Under the UPA and RUPA, unless a written partnership agreement stipulates otherwise, certain general rules apply with respect to management, profits, and losses. First, unless otherwise stipulated in writing, each partner has an equal voice in the management of the partnership's business. Second, unless otherwise stipulated in writing, all partners share equally in profits and losses of partnership. If Sam and Mary form a partnership to run a pizza business, each makes contributions, whether in cash, or real or personal property. Each is expected to contribute services (work for the partnership). However, regardless of the contributions (in property or services) of each partner, Sam and Mary share equally in the profits and losses.

These general rules underscore the need for a written partnership agreement (sometimes called "articles of partnership") even though it is not legally mandated. With a written agreement, the partners can design management and profit-sharing arrangements that meet specific needs. Almost any terms are permissible so long as they are not illegal or contrary to public policy.


Certain kinds of provisions should go into any partnership agreement. Here are some categories that should be covered:

  1. Names and addresses of the partnership and of individual partners
  2. Terms of partnership and events that lead to termination (e.g., death, retirement, insanity, bankruptcy, resignation, or disability)
  3. Financial contributions and financial decision-making including:
    • Contributions of each partner (such as cash, real or personal property, or services)
    • Loans from partners to the partnership
    • Borrowing policies
    • Who has authority to borrow money on behalf of the partnership?
    • Banking—Where? Who has authority make withdrawals?
    • Sharing of profits and division of losses each year (percentage share of profits)
    • Distribution of profits after winding up and liquidation of the partnership
  4. Financial record-keeping including:
    • Keeping and maintaining financial records (books)
    • Definition of fiscal year (e.g. January I to December 31)
    • Right of access to records
  5. Management
    • Voting rights of partners
    • Are all partners equal, or will certain partners be designated as "controlling" partners and others as "minority" partners?
    • Who has authority to hire and fire employees?
  6. Duties of each partner
  7. Dispute resolution methods (such as arbitration, mediation, or choice of venue and forum)


Each year, a partnership must file an "information return" with the Internal Revenue Service to report the partnership's profits or losses. The information return must also report all dividend income and capital gains or losses. However, the partnership does not pay taxes. If there is a profit, each partner reports his or her share on his or her personal income tax return, and the partner pays taxes on the those amounts as personal income. If there are losses, each deducts those losses from his or her personal income. When there are losses, the partnership form for doing business provides an advantage for partners, because the losses can be used to reduce the total amount of the partner's income. However, the partners' profits are taxed each year whether they are distributed or not. For example, if a partnership with two partners has $50,000 in profits and decides to retain those profits and use them to expand the business, each must report $25,000 as personal income and pay taxes on that amount. In such cases, the partnership creates a disadvantage for the individual partners.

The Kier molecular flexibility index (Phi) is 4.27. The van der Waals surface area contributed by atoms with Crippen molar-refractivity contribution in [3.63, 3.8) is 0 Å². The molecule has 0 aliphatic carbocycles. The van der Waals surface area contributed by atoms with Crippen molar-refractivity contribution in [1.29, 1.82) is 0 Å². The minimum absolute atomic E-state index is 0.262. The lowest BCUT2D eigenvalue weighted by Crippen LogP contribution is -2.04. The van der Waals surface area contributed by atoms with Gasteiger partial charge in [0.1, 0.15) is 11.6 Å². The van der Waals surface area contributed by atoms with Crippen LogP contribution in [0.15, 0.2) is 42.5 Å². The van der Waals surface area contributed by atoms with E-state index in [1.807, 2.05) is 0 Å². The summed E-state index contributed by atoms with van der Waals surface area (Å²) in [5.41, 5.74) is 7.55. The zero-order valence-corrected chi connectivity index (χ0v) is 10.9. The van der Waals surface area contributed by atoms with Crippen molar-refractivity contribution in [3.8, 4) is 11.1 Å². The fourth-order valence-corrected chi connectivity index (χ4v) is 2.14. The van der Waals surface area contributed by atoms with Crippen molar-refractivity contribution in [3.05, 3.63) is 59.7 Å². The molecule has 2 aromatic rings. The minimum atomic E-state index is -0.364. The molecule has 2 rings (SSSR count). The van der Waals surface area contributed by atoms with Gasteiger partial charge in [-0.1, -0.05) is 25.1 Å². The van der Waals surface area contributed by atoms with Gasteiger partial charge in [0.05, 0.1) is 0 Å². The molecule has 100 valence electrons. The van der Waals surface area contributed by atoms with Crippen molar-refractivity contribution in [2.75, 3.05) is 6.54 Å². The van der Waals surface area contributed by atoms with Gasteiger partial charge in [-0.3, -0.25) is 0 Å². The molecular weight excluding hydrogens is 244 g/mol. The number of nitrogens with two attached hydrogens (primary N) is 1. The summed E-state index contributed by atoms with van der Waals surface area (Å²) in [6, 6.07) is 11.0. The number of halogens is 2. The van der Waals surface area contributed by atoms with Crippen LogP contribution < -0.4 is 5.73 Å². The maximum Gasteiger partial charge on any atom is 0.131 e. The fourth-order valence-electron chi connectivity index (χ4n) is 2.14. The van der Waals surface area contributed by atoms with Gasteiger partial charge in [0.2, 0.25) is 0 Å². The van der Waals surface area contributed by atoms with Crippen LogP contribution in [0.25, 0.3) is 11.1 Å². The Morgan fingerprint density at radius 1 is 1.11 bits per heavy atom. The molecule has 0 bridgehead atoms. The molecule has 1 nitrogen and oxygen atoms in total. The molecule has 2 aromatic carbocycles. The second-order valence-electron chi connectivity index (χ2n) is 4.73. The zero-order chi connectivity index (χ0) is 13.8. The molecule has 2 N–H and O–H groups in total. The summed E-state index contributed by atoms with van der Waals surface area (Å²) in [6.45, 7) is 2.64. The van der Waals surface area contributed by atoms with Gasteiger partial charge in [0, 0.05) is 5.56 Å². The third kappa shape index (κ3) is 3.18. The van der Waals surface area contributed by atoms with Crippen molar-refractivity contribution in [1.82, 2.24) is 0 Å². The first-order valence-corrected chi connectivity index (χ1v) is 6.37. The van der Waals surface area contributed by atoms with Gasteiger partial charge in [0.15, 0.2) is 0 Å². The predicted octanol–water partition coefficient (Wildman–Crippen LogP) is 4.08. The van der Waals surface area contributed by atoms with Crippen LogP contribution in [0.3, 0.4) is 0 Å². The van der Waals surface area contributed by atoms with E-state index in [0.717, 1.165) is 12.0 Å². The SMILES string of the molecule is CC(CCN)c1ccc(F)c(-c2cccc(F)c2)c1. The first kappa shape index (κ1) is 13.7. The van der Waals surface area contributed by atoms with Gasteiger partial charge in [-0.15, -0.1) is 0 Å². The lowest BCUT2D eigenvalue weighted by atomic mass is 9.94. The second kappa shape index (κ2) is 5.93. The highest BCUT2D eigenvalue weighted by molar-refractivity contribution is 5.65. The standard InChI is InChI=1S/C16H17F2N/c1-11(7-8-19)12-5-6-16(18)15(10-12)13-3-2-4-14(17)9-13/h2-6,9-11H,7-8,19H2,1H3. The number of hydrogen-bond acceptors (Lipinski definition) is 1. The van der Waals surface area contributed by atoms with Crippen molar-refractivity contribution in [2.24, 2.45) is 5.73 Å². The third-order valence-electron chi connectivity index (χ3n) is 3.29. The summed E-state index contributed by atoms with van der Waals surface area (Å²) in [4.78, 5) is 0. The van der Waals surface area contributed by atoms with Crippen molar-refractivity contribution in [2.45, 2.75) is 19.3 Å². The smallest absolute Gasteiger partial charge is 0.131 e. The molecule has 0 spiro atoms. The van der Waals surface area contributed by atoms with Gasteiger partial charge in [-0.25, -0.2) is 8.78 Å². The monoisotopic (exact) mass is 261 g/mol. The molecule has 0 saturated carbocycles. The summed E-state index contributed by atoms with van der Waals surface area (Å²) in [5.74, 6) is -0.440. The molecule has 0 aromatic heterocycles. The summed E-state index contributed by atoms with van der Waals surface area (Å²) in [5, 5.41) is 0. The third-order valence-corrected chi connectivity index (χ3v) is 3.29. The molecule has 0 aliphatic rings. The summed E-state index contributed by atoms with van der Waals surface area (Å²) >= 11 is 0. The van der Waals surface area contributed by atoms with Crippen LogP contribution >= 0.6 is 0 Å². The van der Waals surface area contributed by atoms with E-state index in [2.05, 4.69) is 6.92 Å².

The main disadvantage of a partnership is that, if the business fails, each partner can be sued by creditors for contract or tort debts. The law says that the partners are "jointly and severally" liable for the debts of the partnership. This means that all partners or even just one partner can be forced to pay all of the partnership's debts out of his or her personal income and resources. For example, if the partnership owes $200,000 to a creditor, the creditor can sue all three creditors jointly for that amount. Or, the creditor can sue one partner or any combination of two partners for the entire $200,000. A partner who pays all of a debt or an unequal share of a debt has a right to seek contribution from the remaining partner or partners who have not paid. However, joint and several liability creates a major risk for a partner who has substantial resources such as real property, income, or other assets. If he or she enters a partnership with a partner who has few or no resources outside of the partnership, the wealthier partner may end up paying all of the partnership's debts if the partnership fails. A right to contribution is of no practical value if the other partners have no assets.


The partners in a general partnership are agents and principals of one another. The UPA and RUPA state that each partner has a fiduciary relationship to the partnership and must act in good faith and for the benefit of the partnership. (The RUPA gives more details on this than does the UPA.) In management decisions, each partner has one vote, and most decisions are based on a majority vote. However, certain major decisions, such as a decision to merge with another partnership, require a unanimous vote.


Unlike a corporation, a general partnership does not have "perpetual" existence. Under the UPA, the death, retirement, personal bankruptcy, or insanity of any one partner causes the dissolution of the partnership. This is an area in which the RUPA differs from the UPA. Under the RUPA, dissolution does not occur automatically when a partner leaves. Under the UPA, if a new partner is added, the organization is dissolved and the surviving partnership is considered a new legal entity. Even if a written partnership agreement stipulates that the partnership will continue for a set number of years, the partnership can be dissolved upon petition of one of the partners. The partnership's business, however, is not terminated upon dissolution. Dissolution means the legal organization under which the partnership has been operating ceases to exist.